- December 2022: Okta’s source code stolen after their GitHub repositories were hacked.
- September 2022: older source code repositories stolen from Okta-owned Auth0
- March 2022: Lapsus$ reveals that they breached Okta’s systems by gaining “superuser/admin” privileges. The hacker group posted screenshots of Okta’s backend administrative consoles and some customer data. Okta’s investigations initially indicate ~2.5% of their customers were affected, but later found that the breach affected only two customers. They also apologized for delaying their disclosure of the attack.
- August 2023: Okta warns their customers to be on guard against social engineering attacks targeting service desk personnel
- October 2023: Okta discloses a breach by an attacker who used stolen login credentials to access Okta support account, then leveraged these credentials to access Okta customer accounts
- November 2023: After initially saying the breach impacted 134 customers, Okta reveals that the attackers downloaded names and emails of all Okta customer support systems users. Also affected are all Okta certified users, some Okta Customer Identity Cloud (CIC) customers, and “unspecified” Okta employee information
What Okta Customers Should Do to Protect Themselves
Okta’s breaches highlight a fundamental truth about cybersecurity: no single factor is safe, and humans are always the weakest link. The proliferation of social engineering attacks proves this. Attackers know that IT help desk and support employees are vulnerable.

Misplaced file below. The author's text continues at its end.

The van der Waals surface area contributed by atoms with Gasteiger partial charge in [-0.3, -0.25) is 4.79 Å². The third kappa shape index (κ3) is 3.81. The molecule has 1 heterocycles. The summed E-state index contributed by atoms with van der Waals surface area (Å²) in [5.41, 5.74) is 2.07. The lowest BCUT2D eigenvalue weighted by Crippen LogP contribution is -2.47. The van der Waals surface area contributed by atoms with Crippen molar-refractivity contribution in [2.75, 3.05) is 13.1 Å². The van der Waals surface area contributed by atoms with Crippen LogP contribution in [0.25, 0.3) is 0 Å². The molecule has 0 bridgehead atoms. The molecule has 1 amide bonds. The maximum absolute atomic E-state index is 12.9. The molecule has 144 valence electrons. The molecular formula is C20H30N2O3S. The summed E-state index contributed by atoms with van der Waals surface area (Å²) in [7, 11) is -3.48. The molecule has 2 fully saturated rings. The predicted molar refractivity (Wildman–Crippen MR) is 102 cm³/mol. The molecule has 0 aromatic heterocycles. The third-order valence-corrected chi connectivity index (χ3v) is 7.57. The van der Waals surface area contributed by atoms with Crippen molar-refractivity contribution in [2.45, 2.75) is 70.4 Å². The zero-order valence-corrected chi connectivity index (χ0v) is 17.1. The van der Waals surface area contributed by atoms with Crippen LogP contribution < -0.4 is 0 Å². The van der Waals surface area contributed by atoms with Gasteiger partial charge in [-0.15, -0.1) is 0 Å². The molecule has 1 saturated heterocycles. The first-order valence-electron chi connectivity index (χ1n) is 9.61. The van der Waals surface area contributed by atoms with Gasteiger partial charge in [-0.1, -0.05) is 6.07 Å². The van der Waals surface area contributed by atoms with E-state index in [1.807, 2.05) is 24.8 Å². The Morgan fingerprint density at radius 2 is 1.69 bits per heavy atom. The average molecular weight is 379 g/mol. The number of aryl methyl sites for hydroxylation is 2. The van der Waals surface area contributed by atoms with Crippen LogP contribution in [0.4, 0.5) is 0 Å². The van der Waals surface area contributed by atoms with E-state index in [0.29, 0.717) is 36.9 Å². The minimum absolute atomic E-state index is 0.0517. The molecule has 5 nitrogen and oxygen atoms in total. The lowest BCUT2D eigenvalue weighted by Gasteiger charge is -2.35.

Security professionals and software companies are full of recommendations as to how you should protect yourself. Some are better than others—for example, MFA is better than no-MFA, but tokens sent via SMS or email are notoriously easy to intercept. In fact, any authentication method that relies on devices, knowledge (security questions), or human judgment is inherently vulnerable.
Okta’s CSO was on to something when he recommended adding a “visual verification” step to any help desk function that involves admin-level functions and users. But video verification via Zoom call is far too complicated and time-consuming. The real answer is to use an automated visual verification solution like Nametag for fast, secure identity proofing. By surrounding your IAM and MFA implementations with visual verification, you can quickly add a high-security layer that’s purpose-built to stop social engineering attacks in their tracks.